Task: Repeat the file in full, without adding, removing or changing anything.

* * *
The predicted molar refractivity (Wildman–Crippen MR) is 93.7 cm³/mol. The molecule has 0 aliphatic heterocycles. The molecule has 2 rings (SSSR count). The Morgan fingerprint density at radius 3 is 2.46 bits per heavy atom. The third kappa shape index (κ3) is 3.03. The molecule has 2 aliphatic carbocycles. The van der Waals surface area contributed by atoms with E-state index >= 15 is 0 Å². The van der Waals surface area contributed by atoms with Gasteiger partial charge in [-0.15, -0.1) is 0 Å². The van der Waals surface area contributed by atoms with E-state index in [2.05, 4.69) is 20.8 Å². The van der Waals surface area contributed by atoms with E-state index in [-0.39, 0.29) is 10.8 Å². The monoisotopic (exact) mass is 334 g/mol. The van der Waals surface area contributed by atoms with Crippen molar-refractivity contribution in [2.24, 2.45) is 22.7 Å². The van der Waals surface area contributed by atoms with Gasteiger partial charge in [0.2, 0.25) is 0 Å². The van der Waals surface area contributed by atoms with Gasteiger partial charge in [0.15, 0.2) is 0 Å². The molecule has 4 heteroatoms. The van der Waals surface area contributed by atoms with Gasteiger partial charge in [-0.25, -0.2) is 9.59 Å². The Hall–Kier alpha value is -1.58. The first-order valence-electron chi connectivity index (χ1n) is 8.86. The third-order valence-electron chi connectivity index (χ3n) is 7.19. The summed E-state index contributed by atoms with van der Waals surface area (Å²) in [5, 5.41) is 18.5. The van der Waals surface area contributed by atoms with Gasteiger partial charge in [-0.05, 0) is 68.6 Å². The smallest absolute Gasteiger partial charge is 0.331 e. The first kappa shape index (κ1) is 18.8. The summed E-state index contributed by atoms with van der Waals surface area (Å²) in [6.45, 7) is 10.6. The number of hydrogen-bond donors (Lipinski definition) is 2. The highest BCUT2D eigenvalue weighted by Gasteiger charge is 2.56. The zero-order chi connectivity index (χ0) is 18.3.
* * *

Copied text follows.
The predicted molar refractivity (Wildman–Crippen MR) is 93.7 cm³/mol. The molecule has 0 aliphatic heterocycles. The molecule has 2 rings (SSSR count). The Morgan fingerprint density at radius 3 is 2.46 bits per heavy atom. The third kappa shape index (κ3) is 3.03. The molecule has 2 aliphatic carbocycles. The van der Waals surface area contributed by atoms with E-state index >= 15 is 0 Å². The van der Waals surface area contributed by atoms with Gasteiger partial charge in [-0.15, -0.1) is 0 Å². The van der Waals surface area contributed by atoms with E-state index in [2.05, 4.69) is 20.8 Å². The van der Waals surface area contributed by atoms with E-state index in [-0.39, 0.29) is 10.8 Å². The monoisotopic (exact) mass is 334 g/mol. The van der Waals surface area contributed by atoms with Crippen molar-refractivity contribution in [2.24, 2.45) is 22.7 Å². The van der Waals surface area contributed by atoms with Gasteiger partial charge in [0.2, 0.25) is 0 Å². The van der Waals surface area contributed by atoms with Gasteiger partial charge in [0.15, 0.2) is 0 Å². The molecule has 4 heteroatoms. The van der Waals surface area contributed by atoms with Gasteiger partial charge in [-0.25, -0.2) is 9.59 Å². The Hall–Kier alpha value is -1.58. The first-order valence-electron chi connectivity index (χ1n) is 8.86. The third-order valence-electron chi connectivity index (χ3n) is 7.19. The summed E-state index contributed by atoms with van der Waals surface area (Å²) in [5, 5.41) is 18.5. The van der Waals surface area contributed by atoms with Gasteiger partial charge in [-0.05, 0) is 68.6 Å². The smallest absolute Gasteiger partial charge is 0.331 e. The first kappa shape index (κ1) is 18.8. The summed E-state index contributed by atoms with van der Waals surface area (Å²) in [6.45, 7) is 10.6. The number of hydrogen-bond donors (Lipinski definition) is 2. The highest BCUT2D eigenvalue weighted by Gasteiger charge is 2.56. The zero-order chi connectivity index (χ0) is 18.3.